An official of a soccer club in the remote Cape Winelands area of the country’s Western Cape province says that soccer has two structures: organized and unorganized.
He says that the organized structure is governed by tournaments sanctioned by the South African Football Association. Anyone can organize a competition for money under the unorganized framework, and any team can come and participate. The football association, on the other hand, does not allow member clubs to play unorganized soccer, and vice versa.
Organized soccer in South Africa can be played across many tiers under the South African Football Association (SAFA). Betting enthusiasts can make wagers after the Betway app download is finished right from their mobile devices.
The unorganized structure of soccer among working people, dubbed “gambling games,” has been the subject of post-doctoral study. Prior to beginning fieldwork research among farm laborers in Rawsonville, a commercial agricultural district in the Western Cape, I had the idea that this exploited workforce’s life was devoid of sporting activity.
If you only looked at the organized structures, this would be true. A rich and relevant world of working-class sports opened up via the prism of “unorganized” soccer. The fundamental idea driving the organization of unorganized soccer games and competitions was betting (with money, brandy, sheep, or other stakes).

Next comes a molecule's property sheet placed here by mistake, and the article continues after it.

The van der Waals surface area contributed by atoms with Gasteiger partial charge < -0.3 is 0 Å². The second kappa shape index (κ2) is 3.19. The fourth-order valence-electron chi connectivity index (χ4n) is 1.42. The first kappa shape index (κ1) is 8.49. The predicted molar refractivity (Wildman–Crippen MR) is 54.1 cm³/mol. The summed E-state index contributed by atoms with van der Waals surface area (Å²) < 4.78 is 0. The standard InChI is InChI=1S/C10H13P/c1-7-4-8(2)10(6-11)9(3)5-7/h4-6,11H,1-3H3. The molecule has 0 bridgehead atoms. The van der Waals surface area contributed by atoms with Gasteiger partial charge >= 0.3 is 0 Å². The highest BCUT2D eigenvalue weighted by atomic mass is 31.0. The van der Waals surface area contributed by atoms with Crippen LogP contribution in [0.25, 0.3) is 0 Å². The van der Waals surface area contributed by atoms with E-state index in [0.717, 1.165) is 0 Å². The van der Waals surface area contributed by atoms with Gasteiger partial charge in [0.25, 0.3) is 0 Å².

The gambling games at Rawsonville were almost always set up between two soccer clubs or squads. A tournament was defined as a competition between more than two teams for a single prize pool or other prizes. A tournament was held in a knockout style with up to eight teams participating. The games began when the players gathered, a referee was selected, and stakes were agreed upon.
It is a rather unconventional way of gambling, even with the emergence of top betting companies like Betway in South Africa, but a way of life for the people.
The tournament may be announced a week ahead of time, but the actual number of participants would not be known until the day of the event. It was fairly uncommon to announce or change the prize money distribution while the games were still in progress. Late arrivals were not unusual nor unwanted; they were quickly accommodated.
Although most soccer clubs regarded the organized leagues associated with and administered by the local football organizations of the South African Football Association (SAFA) as more prestigious, they were supported – at least indirectly – by the unorganized system of gambling games.
The chance of “getting promoted to Castle league, Vodacom League, and the possibility of one day playing PSL” drew the great majority of soccer teams to SAFA’s organized systems. According to the same executive, despite the fact that SAFA is in control of all soccer in South Africa, the organization has not made soccer accessible to everybody.
“We are being told that the benefits are being promoted to Castle (now SAB) regional league, Vodacom (provincial) League, and the possibility of one day playing PSL (Professional Soccer League), getting sponsorships from SAFA. But there is more money being invested in unorganized soccer than there is money being invested in organized soccer.”
He went on to say that the money wasn’t SAFA’s, but rather private money. The term “private money” does not relate to official private or corporate sector sponsorship, but rather to the funds that individuals or groups, primarily working men, invest in their own soccer teams.
You can access and bet on much of the SAFA-organised leagues and tournaments on the Betway platform, one of the leading betting firms in the continent.